And, this is fine, but it’s also indicative of a marketer or PR person using statistics–not a person who understands the stats themselves.

You want to make a fair comparison of the safety of your technology, Tesla?  Great, then let’s do a couple of things…

First off, let’s remove from the 130 million miles cited the mileage merely using active cruise control, because as I understand it those miles are aggregated in there.  That is sure to be a LOT.  That will leave the mileage that Tesla’s are being used with “autosteer” engaged.  That is the technology in question. That means that this fatality came with far fewer miles driven than the company claims.

Second, the company is appealing to the base rates of fatalities as evidence that Teslas on “autosteer” are safer than other cars; but the base rates used are highly misleading.  Okay, so there is a fatality in the U.S. every 94 million miles driven.  That’s fine; but it includes, for instance, people who die from overloading their 1978 Ford Pinto and then losing control after a blowout.  It includes drunk drivers.  It includes people driving old cars, and cars with mechanical deficiencies, and cars with bald tires.  It also includes fatalities where the driver was killed by the negligence of other drivers–not simply their own.

In short, it’s not a base rate that’s comparable for Teslas driven by sober drivers on divided highways. That rate is different, and likely less flattering for Tesla.

The correct base rate starts with the rate of fatalities of people driving brand new luxury automobiles.  And, that matters. In the chart below, you see the car models with the lowest driver death rates, and the models with the highest rates.  Tesla isn’t in league with the Kia Rio or the Hyundai Accent (two cars that happen to have drivers who die at high rates). To suggest it is so is to pad the PR.

The correct base rate also includes cars on divided highways, and where the dead driver was the inattentive one who drove into an avoidable accident.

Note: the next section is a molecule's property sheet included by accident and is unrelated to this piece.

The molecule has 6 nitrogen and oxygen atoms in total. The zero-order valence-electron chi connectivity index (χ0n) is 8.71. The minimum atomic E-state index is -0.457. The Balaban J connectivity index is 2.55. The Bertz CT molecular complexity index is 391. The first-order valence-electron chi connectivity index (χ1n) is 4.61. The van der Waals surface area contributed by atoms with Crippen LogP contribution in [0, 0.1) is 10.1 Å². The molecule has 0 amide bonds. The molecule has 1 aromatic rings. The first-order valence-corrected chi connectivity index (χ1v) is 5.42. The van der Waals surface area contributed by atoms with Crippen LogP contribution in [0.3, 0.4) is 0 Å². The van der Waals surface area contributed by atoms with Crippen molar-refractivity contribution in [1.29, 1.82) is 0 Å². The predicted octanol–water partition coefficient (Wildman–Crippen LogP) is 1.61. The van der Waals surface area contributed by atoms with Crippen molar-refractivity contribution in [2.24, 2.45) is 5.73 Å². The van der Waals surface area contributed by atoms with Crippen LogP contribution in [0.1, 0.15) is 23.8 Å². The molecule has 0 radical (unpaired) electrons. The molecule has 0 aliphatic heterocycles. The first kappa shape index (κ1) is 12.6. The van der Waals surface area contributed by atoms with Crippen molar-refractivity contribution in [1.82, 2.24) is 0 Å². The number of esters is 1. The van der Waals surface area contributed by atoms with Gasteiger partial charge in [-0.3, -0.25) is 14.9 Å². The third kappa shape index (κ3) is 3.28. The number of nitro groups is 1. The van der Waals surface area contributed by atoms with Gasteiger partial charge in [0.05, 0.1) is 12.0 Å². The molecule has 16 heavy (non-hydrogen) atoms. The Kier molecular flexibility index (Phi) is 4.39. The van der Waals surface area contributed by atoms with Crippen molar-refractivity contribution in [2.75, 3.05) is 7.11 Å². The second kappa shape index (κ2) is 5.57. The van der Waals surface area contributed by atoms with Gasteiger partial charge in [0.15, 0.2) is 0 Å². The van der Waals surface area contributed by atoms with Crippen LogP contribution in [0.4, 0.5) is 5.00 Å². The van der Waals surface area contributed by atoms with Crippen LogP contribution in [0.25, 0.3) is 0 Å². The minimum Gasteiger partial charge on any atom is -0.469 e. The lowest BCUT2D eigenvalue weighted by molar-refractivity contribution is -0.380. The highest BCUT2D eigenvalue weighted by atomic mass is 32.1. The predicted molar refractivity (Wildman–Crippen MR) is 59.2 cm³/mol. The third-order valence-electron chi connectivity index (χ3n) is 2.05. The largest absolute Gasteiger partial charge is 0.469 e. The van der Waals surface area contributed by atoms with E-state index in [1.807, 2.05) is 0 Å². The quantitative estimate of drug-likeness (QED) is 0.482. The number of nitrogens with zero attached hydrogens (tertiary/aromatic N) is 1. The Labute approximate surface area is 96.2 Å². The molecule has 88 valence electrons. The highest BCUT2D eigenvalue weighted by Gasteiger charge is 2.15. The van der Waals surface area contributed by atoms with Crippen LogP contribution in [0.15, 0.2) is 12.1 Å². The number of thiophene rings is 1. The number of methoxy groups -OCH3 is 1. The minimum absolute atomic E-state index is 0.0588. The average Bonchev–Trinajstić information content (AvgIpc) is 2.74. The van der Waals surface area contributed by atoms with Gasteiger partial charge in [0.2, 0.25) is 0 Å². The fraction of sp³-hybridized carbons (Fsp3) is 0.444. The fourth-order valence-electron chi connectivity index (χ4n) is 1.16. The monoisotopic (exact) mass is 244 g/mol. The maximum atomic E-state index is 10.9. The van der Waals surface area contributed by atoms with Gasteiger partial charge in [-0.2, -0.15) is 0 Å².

So what?

First, the facts are actually not likely to be in Tesla’s favor even though Tesla has attempted to lead with facts.  The legal case probably is in Tesla’s favor, but it’s not clear the moral case will be…because:

Second, I’m betting that Tesla drivers, like the one in the unfortunate crash incident, are using this nascent technology and expecting that it will not run them broadside into a tractor trailer.  The hyperbole surrounding the tech, and the feel good ego boost of owning a six figure investment in new technology, likely clouds judgment.

Third, when it comes to new products, it’s probably too aggressive to put highly dangerous equipment in people’s hands and call it a “public beta.”

As someone who is a fan of the prospect of self driving cars but who had no idea the aggressiveness of Tesla’s placement of this technology onto actual roads, I’d say it’s time for them to go back to the drawing board.

One fatality does not make a new product category go away, but Tesla faces a very fine line between legal defense and technology evangelism.  When your product kills someone, especially when it kills someone during a routine circumstance where the technology should have obviously worked, resorting to bad statistics and legal disclaimers is a bad idea.

The right thing to do is to fix the technology, not to spin its goodness.

As always, caveat emptor. And be careful out there.